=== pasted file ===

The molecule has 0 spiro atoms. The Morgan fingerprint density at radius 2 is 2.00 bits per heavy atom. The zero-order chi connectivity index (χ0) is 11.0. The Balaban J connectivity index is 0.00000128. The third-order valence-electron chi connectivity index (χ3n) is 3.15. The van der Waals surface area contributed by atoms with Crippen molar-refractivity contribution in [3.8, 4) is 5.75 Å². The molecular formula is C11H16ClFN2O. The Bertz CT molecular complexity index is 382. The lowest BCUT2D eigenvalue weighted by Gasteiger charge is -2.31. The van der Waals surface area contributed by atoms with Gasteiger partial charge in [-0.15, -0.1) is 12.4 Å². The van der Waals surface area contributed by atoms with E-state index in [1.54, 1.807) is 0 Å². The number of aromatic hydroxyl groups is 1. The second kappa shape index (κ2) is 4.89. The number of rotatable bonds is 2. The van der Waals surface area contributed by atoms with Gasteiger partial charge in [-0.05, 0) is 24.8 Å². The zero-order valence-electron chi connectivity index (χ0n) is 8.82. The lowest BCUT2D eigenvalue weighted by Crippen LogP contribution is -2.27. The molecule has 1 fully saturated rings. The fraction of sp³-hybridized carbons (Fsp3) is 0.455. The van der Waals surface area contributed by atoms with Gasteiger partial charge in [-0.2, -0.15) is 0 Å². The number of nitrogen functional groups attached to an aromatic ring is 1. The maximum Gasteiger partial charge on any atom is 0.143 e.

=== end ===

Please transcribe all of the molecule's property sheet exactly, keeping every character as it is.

The molecule has 0 spiro atoms. The Morgan fingerprint density at radius 2 is 2.00 bits per heavy atom. The zero-order chi connectivity index (χ0) is 11.0. The Balaban J connectivity index is 0.00000128. The third-order valence-electron chi connectivity index (χ3n) is 3.15. The van der Waals surface area contributed by atoms with Crippen molar-refractivity contribution in [3.8, 4) is 5.75 Å². The molecular formula is C11H16ClFN2O. The Bertz CT molecular complexity index is 382. The lowest BCUT2D eigenvalue weighted by Gasteiger charge is -2.31. The van der Waals surface area contributed by atoms with Gasteiger partial charge in [-0.15, -0.1) is 12.4 Å². The van der Waals surface area contributed by atoms with E-state index in [1.54, 1.807) is 0 Å². The number of aromatic hydroxyl groups is 1. The second kappa shape index (κ2) is 4.89. The number of rotatable bonds is 2. The van der Waals surface area contributed by atoms with Gasteiger partial charge in [-0.05, 0) is 24.8 Å². The zero-order valence-electron chi connectivity index (χ0n) is 8.82. The lowest BCUT2D eigenvalue weighted by Crippen LogP contribution is -2.27. The molecule has 1 fully saturated rings. The fraction of sp³-hybridized carbons (Fsp3) is 0.455. The van der Waals surface area contributed by atoms with Gasteiger partial charge in [-0.2, -0.15) is 0 Å². The number of nitrogen functional groups attached to an aromatic ring is 1. The maximum Gasteiger partial charge on any atom is 0.143 e.